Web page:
Retaliation claims are here to stay. According to charge statistics recently released by the EEOC, retaliation claims rose to an all-time high of 37,344 in fiscal year 2011, and were included in 37.4% of all charges filed with the agency. Recent developments lead us to conclude that this trend will continue, in 2012 and beyond.
In December 2011, the U.S. Department of Labor (“DOL”), Wage and Hour Division (“WHD”), released guidance pertaining to prohibitions against retaliation under the Fair Labor Standards Act (“FLSA”) and the Family and Medical Leave Act (“FMLA”).
The WHD FLSA guidance, set forth in Fact Sheet #77a, incorporates the holding from the United States Supreme Court’s decision in Kasten v. Saint-Gobain, where the Court expanded the FLSA’s anti-retaliation provision to include an internal, verbal complaint made by an employee about possible FLSA violations. Specifically, Fact Sheet #77a states the WHD’s position that:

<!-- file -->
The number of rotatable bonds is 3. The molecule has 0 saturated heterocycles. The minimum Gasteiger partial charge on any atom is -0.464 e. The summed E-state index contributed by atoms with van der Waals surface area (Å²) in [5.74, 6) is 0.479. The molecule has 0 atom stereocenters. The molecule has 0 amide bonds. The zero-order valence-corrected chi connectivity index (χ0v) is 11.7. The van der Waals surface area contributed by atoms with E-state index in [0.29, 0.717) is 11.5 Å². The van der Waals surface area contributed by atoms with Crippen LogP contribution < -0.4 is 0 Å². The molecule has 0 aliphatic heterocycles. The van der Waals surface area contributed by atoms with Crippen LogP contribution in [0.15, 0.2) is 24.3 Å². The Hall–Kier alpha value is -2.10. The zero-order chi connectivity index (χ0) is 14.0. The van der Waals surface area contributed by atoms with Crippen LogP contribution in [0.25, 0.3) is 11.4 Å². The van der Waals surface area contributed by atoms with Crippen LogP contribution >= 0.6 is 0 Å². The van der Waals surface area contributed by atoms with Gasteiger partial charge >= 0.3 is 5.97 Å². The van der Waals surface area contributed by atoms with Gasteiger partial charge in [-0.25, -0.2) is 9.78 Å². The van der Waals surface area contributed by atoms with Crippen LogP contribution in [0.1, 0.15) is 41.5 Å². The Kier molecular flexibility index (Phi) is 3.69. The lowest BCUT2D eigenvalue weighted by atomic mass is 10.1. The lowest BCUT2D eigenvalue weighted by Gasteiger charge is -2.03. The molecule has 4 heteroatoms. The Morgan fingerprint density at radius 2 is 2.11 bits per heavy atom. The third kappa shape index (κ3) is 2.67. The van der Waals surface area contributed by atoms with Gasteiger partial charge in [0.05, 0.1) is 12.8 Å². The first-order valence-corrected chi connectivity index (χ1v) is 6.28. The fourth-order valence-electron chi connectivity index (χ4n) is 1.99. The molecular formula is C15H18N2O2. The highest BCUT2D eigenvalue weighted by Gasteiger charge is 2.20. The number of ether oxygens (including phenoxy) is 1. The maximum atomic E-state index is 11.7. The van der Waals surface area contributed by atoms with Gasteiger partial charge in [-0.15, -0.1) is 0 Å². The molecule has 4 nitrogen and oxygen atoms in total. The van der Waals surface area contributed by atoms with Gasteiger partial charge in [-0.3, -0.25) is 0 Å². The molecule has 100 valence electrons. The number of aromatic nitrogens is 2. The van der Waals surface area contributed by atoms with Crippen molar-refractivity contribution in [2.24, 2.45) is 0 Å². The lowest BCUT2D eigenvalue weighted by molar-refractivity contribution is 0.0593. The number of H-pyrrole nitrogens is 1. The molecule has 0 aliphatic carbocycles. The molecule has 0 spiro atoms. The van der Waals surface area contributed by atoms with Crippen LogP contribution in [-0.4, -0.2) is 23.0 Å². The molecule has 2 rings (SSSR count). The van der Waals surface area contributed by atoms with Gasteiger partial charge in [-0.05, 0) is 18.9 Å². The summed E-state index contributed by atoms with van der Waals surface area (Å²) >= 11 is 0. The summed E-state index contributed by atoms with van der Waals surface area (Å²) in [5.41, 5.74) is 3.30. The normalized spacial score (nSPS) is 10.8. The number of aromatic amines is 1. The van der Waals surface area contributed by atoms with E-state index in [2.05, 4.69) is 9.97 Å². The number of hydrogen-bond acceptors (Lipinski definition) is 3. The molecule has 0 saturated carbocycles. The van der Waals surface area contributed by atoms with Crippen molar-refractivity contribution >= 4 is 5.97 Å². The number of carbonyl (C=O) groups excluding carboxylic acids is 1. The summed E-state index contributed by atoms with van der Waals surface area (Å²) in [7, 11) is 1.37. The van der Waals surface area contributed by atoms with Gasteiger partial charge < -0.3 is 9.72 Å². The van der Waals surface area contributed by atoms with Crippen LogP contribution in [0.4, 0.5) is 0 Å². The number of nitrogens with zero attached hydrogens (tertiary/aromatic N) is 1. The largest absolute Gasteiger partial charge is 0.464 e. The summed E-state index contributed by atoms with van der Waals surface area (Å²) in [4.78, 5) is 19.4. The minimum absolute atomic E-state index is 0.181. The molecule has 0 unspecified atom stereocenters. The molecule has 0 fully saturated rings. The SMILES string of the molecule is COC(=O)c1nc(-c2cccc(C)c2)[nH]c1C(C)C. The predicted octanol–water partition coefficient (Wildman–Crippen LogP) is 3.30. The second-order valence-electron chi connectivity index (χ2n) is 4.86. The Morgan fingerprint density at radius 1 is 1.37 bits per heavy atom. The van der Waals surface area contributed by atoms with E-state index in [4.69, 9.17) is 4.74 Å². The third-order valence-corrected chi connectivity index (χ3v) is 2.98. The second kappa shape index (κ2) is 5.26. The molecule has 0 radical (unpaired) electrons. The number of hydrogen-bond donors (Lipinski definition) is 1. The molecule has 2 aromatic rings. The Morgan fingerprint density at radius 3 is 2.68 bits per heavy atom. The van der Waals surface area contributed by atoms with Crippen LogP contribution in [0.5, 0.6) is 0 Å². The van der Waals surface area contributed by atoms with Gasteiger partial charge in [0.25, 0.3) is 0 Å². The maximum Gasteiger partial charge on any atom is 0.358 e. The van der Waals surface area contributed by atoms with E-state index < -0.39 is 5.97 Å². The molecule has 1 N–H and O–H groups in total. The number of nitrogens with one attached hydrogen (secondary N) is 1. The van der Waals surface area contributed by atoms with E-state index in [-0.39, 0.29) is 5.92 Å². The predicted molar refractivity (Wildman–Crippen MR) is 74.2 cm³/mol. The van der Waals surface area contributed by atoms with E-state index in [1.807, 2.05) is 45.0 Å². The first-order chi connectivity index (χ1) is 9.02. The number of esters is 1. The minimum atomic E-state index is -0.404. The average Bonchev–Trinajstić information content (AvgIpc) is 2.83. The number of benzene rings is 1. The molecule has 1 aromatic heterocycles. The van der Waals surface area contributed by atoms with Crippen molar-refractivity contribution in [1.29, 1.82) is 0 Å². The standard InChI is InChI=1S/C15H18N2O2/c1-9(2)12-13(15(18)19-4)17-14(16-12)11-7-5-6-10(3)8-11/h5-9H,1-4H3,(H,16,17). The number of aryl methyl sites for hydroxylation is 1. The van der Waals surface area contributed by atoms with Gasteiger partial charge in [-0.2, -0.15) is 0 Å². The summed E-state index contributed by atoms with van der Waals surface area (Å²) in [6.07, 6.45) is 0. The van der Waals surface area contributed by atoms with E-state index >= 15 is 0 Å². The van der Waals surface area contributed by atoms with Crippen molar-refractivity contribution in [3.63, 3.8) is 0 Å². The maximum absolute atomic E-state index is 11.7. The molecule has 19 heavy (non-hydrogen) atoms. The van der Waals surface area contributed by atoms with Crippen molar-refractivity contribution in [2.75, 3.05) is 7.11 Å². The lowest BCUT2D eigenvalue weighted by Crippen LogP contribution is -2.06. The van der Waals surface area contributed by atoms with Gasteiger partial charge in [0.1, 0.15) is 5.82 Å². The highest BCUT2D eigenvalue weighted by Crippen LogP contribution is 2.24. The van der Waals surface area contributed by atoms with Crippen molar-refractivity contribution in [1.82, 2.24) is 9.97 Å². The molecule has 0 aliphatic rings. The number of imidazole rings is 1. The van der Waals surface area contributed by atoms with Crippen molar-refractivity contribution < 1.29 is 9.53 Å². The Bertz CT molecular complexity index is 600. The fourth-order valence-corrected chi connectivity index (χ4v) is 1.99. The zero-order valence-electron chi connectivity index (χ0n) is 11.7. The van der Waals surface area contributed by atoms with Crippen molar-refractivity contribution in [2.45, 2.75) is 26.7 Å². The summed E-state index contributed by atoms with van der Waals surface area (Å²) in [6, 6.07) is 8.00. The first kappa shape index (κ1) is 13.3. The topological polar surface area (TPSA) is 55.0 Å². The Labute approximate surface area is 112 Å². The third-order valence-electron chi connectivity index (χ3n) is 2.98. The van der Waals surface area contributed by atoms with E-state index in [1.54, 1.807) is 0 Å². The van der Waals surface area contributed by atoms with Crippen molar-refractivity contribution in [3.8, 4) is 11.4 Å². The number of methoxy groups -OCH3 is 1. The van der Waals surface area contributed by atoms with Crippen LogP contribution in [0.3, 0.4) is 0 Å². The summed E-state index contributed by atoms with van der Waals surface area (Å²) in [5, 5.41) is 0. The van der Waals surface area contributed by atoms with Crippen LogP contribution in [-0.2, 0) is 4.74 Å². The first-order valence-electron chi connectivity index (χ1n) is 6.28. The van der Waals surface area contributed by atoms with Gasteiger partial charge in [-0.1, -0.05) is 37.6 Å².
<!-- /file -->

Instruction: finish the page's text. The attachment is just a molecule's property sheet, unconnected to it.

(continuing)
- Employees are protected regardless of whether the complaint is made orally or in writing.
- Because the FLSA prohibits “any person” from retaliating against “any employee,” the protection against retaliation applies to all employees of an employer even in those instances in which the employee’s work and the employer are not covered by the FLSA.
- Prohibitions against retaliation also apply in situations where there is no current employment relationship between the parties. For example, an individual is protected from retaliation by a former employer.
For more information about Kasten v. Saint-Gobain, click here.
As to the FMLA, Fact Sheet #77b gives specific examples of prohibited conduct, including:
- Refusing to authorize FMLA leave for an eligible employee,
- Discouraging an employee from using FMLA leave,
- Manipulating an employee’s work hours to avoid responsibilities under the FMLA,
- Using an employee’s request for or use of FMLA leave as a negative factor in employment actions, such as hiring, promotions, or disciplinary actions, or,
- Counting FMLA leave under “no fault” attendance policies.
With new statutory prohibitions against retaliation, such as the prohibitions set forth within the Dodd–Frank Wall Street Reform and Consumer Protection Act, and the recent developments described above and elsewhere (read more here and here), it does not take a crystal ball to predict that retaliation claims will continue to rise.